Fans of Fagan
PCC instructor Bryan Hull, who teaches writing and English at Sylvania, was one of those support pillars for Fagan. In spring 2014, she enrolled in his Honor’s writing course. Hull said it was a smart and lively group, but while most students were busy hammering out papers the hour before they were due, Fagan was absorbed in all of the resources he presented in class.
“It was clear to me from the outset that she engaged with the material fully and completely,” he said. “She was open to digesting any and all ideas, or books and theories that I could toss at her.”
Phil Seder agreed. He never taught Fagan, but she sought him out about his theories on how colleges engage with their communities. He steered her to researching public libraries and how they are set up, which assisted in Fagan’s core studies on refugee camps. She even served on a committee for the PCC Library to increase student engagement in library services and was a research assistant for the campus’ Multicultural Center.
“What ensued was an 18-month rambling conversation that spanned architecture, group dynamics, the future of labor, the nature of bureaucracy and gender equality,” Seder remembered. “Frances had perhaps the most open and inquiring mind I have encountered.”
Making Her Mark at PCC
Thanks to those Transitions classes when she first started and the hours of tutoring and counseling she got from the ROOTS Program, Fagan excelled at college. She would earn a permanent spot on PCC’s Honors List with straight A’s (with one B in trigonometry) and a 3.9 GPA. The student who once believed college wasn’t for her was selected as a Student Ambassador to represent the student voice at college events in the community. And a year after starting her classes, Fagan earned the 2014-15 Rose Scholarship, the PCC Foundation’s most prestigious scholarship honor, in recognition of her academic achievements.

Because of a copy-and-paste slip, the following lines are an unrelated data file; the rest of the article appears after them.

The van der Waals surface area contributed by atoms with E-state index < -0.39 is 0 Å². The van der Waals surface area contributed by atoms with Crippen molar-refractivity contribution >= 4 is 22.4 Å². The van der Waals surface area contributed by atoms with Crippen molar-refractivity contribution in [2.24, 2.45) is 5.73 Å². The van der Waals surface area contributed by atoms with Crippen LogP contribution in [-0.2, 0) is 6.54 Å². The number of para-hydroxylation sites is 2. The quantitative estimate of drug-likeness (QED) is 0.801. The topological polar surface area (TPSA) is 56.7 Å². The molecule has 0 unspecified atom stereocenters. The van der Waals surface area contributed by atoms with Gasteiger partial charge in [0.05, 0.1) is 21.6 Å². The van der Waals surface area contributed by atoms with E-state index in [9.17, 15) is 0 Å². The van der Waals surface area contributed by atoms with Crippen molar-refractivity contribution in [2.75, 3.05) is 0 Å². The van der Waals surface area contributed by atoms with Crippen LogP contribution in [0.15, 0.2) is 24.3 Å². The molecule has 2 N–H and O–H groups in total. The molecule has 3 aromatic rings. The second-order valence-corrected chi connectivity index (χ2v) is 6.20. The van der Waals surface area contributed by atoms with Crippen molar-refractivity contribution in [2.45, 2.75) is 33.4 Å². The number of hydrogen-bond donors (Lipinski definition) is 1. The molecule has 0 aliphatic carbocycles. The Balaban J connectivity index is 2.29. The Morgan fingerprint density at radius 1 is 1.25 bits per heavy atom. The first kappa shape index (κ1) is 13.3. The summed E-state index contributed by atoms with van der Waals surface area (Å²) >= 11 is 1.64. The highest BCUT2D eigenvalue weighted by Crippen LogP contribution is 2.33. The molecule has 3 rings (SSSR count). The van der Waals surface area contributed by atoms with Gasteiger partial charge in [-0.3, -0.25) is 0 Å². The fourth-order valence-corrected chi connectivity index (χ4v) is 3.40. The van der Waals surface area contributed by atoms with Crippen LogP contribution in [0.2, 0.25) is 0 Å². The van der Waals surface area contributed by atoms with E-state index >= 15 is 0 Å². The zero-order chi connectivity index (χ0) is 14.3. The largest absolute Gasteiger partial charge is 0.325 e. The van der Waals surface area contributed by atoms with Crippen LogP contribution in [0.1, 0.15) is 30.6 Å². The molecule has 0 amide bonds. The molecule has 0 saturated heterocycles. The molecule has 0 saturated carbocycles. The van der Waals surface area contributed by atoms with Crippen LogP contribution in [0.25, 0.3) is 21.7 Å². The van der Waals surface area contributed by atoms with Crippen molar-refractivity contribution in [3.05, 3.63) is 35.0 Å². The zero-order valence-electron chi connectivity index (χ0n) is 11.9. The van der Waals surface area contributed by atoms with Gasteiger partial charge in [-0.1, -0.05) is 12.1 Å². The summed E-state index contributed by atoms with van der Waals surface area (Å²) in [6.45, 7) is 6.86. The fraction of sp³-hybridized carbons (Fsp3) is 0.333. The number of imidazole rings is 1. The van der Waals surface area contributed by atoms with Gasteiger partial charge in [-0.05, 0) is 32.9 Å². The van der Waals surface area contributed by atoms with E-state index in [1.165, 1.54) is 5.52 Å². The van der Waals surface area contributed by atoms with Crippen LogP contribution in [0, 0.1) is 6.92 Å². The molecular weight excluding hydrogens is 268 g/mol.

It seems LeBron James has got nothing on Frances Fagan.“Frances is a multi-talented and inspiring student,” said Sara Neill, a student resource specialist and advisor in the Roots Program. “She has also been a great inspiration to other ROOTS and Honors students at Sylvania, who know her and have realized from Frances that it is possible to go from PCC to the college of their dreams.”